DiNapoli Proposes National Commission to Address Retirement

Thomas DiNapoli, the New York state comptroller and sole trustee of the $147 billion New York State Common Retirement Fund, has suggested creating a national commission “to talk about ways to maintain existing defined benefit plans.” 

(December 16, 2011) — Now is the time for a National Commission to address the decline of retirement security, asserts Thomas DiNapoli, the New York state comptroller and sole trustee of the $147 billion New York State Common Retirement Fund. 

“The Commission must develop strategies to assure the continued viability of solid, well-funded defined benefit public pension plans and identify strategies to restore the finances of plans that have fallen into disrepair, DiNapoli stated in a wide-ranging discussion of the New York public pension system at the New School’s Schwartz Center for Economic Policy Analysis in New York City. 

He continued: “Both in the ways government sponsors design and fund plans, it is critical to adhere to best practices. Guidance or mandates may need to come from federal action. On the investment side, there is much work to be done to ensure that pension fund trustees fulfill their fiduciary responsibilities. Best practices and federal law can help ensure that trustees pay careful attention to review of asset allocation, recoveries from litigation, and proper attention to the use of consultants and payment of commissions and fees.”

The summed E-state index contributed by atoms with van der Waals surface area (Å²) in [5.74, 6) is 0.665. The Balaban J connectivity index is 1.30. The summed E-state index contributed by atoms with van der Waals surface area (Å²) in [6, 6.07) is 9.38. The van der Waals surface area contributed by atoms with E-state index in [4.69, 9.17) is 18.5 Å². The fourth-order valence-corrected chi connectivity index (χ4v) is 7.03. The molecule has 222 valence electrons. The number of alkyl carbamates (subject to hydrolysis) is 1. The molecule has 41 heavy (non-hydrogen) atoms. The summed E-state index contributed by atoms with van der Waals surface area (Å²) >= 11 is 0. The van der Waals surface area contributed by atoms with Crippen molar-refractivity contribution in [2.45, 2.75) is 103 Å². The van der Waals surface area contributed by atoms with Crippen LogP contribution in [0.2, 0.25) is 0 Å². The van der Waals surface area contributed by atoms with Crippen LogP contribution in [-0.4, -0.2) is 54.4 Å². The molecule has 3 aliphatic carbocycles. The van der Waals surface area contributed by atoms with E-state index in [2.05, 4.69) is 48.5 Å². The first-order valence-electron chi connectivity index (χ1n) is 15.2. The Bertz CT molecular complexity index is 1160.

According to DiNapoli, the proposed Commission would focus on the longer-term problem of the erosion of retirement security. “We need to put a retirement system in place that allows the middle class to retire in dignity and forestalls the profound future costs on government and individual taxpayers of providing food, housing and other support to millions of Americans – living well into their nineties – who simply don’t have enough to support themselves,” he said. 

Furthermore, the Comptroller proposed that the Commission also evaluate whether federal laws should be amended to encourage consortiums of smaller pension plans with the goal of achieving the economies of scale in benefits and investments. He concluded: “With the gridlock in Washington and the lack of resources, this type of federal intervention for pensions today is unlikely. However, at the very least, instead of joining the race to the bottom to dismantle pension systems, this is the time to preserve pension plans that are proven to work, help those that need fixing, and tackle the larger question of what can be done for those not covered by pensions.”

DiNapoli has also been vocal about defending defined benefit (DB) plans. Defined contribution plans, the comptroller said, are not adequate to replace defined benefit plans. “The reality is that 401(k)s were never intended to take the place of pensions,” DiNapoli said.

According to DiNapoli, recent market turbulence is a reminder of the “inherent instability of 401(k)s and how daunting it can be for individuals with 401(k)s to navigate their way to a secure retirement…If that’s not enough of a reason to be wary of moving from pensions to 401(k)s, according to the National Institute on Retirement Security, defined benefit plans cost 46% less than individual 401(k) style savings accounts”